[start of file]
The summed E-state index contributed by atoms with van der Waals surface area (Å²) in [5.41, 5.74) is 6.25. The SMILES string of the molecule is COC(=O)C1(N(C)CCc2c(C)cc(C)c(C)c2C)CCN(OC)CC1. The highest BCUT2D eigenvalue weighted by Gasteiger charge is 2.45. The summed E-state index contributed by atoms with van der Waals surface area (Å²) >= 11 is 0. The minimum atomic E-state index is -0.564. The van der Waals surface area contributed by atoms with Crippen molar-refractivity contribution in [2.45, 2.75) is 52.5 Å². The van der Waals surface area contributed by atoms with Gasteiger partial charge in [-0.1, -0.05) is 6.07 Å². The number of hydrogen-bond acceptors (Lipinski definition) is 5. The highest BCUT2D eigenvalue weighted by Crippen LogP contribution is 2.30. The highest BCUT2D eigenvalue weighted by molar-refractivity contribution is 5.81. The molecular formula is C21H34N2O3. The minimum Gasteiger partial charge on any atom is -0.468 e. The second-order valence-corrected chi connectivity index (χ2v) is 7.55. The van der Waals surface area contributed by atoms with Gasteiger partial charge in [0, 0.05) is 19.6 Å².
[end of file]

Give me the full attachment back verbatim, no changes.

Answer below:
The summed E-state index contributed by atoms with van der Waals surface area (Å²) in [5.41, 5.74) is 6.25. The SMILES string of the molecule is COC(=O)C1(N(C)CCc2c(C)cc(C)c(C)c2C)CCN(OC)CC1. The highest BCUT2D eigenvalue weighted by Gasteiger charge is 2.45. The summed E-state index contributed by atoms with van der Waals surface area (Å²) >= 11 is 0. The minimum atomic E-state index is -0.564. The van der Waals surface area contributed by atoms with Crippen molar-refractivity contribution in [2.45, 2.75) is 52.5 Å². The van der Waals surface area contributed by atoms with Gasteiger partial charge in [-0.1, -0.05) is 6.07 Å². The number of hydrogen-bond acceptors (Lipinski definition) is 5. The highest BCUT2D eigenvalue weighted by Crippen LogP contribution is 2.30. The highest BCUT2D eigenvalue weighted by molar-refractivity contribution is 5.81. The molecular formula is C21H34N2O3. The minimum Gasteiger partial charge on any atom is -0.468 e. The second-order valence-corrected chi connectivity index (χ2v) is 7.55. The van der Waals surface area contributed by atoms with Gasteiger partial charge in [0, 0.05) is 19.6 Å².